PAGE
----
Chewing through a continent - Macleans.ca
 

Chewing through a continent

Beavers’ revenge: Once extinct, beavers are now blamed for widespread damage


 

Thomas Peter/Reuters

It appears that the beaver is a vengeful creature. Once hunted into extinction throughout parts of Europe, it is now exacting revenge by gnawing through dikes and causing rivers to flood. Beavers have also been blamed for the delay in the construction of a bridge in Dresden, Germany, while in Bavaria they have released hundreds of tonnes of untreated feces into a river after tunnelling their way into a sewage site.

The irony is that conservationists went to great lengths to reintroduce the European beaver back into the wild just a decade ago. Now, with Europe reeling from devastating floods, they have become public enemy No. 1. “The beavers have been digging tunnels into the flood defences,” noted Pawel Fratczak of the national fire brigade in Poland, which has committed $636 million to fend off the water. “They are sapping the walls from the inside and they are being assisted by water voles.” Authorities have since raised hunting quotas, yet the beavers aren’t going quietly. In Dresden, a beaver family was recently spotted near the wooden support beams of the bridge, igniting fears that the columns will soon be destroyed by the rodents.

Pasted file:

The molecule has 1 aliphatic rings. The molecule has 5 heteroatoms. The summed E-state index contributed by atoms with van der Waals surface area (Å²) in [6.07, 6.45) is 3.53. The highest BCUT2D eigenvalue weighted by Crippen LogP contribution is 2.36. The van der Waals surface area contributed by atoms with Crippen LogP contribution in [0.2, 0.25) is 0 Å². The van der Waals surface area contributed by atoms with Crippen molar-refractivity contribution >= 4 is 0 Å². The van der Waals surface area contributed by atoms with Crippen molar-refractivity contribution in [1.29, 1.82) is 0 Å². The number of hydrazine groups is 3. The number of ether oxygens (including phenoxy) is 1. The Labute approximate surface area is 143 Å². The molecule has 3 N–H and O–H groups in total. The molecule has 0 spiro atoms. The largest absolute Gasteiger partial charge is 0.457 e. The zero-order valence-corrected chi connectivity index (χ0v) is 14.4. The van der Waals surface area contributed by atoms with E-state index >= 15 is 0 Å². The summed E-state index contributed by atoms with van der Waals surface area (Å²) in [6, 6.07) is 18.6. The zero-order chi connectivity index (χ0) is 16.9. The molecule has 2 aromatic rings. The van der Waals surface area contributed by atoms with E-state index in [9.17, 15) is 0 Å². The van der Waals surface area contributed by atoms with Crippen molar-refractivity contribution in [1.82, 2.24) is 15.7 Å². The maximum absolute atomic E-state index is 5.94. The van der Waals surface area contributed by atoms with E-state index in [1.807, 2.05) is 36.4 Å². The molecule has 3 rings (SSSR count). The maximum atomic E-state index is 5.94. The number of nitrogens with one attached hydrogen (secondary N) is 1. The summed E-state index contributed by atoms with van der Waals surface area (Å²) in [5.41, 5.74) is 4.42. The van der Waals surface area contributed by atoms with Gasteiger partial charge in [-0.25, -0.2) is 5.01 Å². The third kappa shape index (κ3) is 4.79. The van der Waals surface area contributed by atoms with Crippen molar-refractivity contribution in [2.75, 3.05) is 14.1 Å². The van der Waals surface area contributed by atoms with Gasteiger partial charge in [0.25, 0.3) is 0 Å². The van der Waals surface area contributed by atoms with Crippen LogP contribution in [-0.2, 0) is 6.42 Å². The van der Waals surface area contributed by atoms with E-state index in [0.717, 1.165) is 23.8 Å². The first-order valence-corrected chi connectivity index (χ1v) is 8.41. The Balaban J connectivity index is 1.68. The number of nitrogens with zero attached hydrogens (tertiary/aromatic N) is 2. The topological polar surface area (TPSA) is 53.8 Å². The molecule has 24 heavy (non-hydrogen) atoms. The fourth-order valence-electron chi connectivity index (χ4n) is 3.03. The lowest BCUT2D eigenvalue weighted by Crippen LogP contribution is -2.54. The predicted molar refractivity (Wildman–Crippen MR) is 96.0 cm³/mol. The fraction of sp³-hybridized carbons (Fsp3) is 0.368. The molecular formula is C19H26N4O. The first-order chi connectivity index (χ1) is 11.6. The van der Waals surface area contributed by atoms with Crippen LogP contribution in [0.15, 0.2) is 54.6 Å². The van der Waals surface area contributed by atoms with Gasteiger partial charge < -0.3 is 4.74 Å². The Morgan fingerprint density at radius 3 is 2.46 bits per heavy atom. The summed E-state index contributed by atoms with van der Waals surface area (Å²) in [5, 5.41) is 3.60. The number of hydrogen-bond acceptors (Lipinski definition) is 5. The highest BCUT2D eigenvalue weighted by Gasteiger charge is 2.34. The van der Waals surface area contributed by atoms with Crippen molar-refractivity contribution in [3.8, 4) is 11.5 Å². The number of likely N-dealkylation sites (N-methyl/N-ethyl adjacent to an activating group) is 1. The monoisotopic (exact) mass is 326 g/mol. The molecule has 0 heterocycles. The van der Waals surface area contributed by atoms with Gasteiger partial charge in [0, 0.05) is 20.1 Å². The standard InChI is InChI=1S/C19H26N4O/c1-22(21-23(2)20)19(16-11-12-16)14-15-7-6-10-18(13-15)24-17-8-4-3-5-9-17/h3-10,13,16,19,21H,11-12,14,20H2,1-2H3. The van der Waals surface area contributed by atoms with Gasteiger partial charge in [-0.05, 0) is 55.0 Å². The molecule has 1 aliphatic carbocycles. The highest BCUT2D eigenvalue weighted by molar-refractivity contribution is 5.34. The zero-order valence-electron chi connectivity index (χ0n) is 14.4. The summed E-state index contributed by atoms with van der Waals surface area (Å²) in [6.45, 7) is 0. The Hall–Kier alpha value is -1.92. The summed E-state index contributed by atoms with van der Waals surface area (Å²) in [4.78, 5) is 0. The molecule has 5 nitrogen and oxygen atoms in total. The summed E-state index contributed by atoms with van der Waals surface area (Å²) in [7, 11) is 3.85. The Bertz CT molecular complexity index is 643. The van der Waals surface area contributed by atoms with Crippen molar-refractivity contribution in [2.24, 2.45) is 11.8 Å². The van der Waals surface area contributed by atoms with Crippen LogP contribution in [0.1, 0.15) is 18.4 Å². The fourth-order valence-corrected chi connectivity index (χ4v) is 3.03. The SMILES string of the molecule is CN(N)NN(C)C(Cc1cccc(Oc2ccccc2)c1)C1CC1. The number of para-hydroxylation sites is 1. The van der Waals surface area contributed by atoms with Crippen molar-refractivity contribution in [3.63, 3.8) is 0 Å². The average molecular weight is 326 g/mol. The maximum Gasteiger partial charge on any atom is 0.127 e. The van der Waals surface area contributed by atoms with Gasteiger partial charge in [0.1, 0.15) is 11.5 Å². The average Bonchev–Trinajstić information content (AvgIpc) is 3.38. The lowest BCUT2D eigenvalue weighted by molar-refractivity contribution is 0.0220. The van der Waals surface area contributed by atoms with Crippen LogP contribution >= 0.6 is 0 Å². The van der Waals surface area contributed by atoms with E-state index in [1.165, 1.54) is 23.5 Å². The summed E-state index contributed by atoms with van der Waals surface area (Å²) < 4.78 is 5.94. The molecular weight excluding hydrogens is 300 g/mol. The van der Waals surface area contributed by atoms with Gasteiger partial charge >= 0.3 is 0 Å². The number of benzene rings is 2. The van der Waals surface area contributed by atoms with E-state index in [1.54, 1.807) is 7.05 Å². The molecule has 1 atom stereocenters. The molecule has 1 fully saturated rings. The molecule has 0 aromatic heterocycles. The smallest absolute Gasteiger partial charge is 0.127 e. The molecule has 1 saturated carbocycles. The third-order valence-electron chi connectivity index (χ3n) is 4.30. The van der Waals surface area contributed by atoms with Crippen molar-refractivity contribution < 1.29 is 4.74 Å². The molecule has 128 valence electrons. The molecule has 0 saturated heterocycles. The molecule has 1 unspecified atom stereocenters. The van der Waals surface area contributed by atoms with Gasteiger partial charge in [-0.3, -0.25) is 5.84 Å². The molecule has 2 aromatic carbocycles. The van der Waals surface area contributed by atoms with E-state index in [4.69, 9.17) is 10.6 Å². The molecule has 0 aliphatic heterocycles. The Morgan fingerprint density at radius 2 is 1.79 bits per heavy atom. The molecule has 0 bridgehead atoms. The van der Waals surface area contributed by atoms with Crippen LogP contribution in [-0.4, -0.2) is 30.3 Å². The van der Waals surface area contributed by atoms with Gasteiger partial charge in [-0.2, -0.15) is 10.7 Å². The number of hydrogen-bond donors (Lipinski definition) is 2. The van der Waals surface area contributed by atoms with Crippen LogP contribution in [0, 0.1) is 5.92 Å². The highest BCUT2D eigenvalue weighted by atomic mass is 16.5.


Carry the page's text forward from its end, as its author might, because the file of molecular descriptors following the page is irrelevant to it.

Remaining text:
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Chewing through a continent

  1. Told you they were a pest. As the saying goes"Kill a beaver, save a tree!"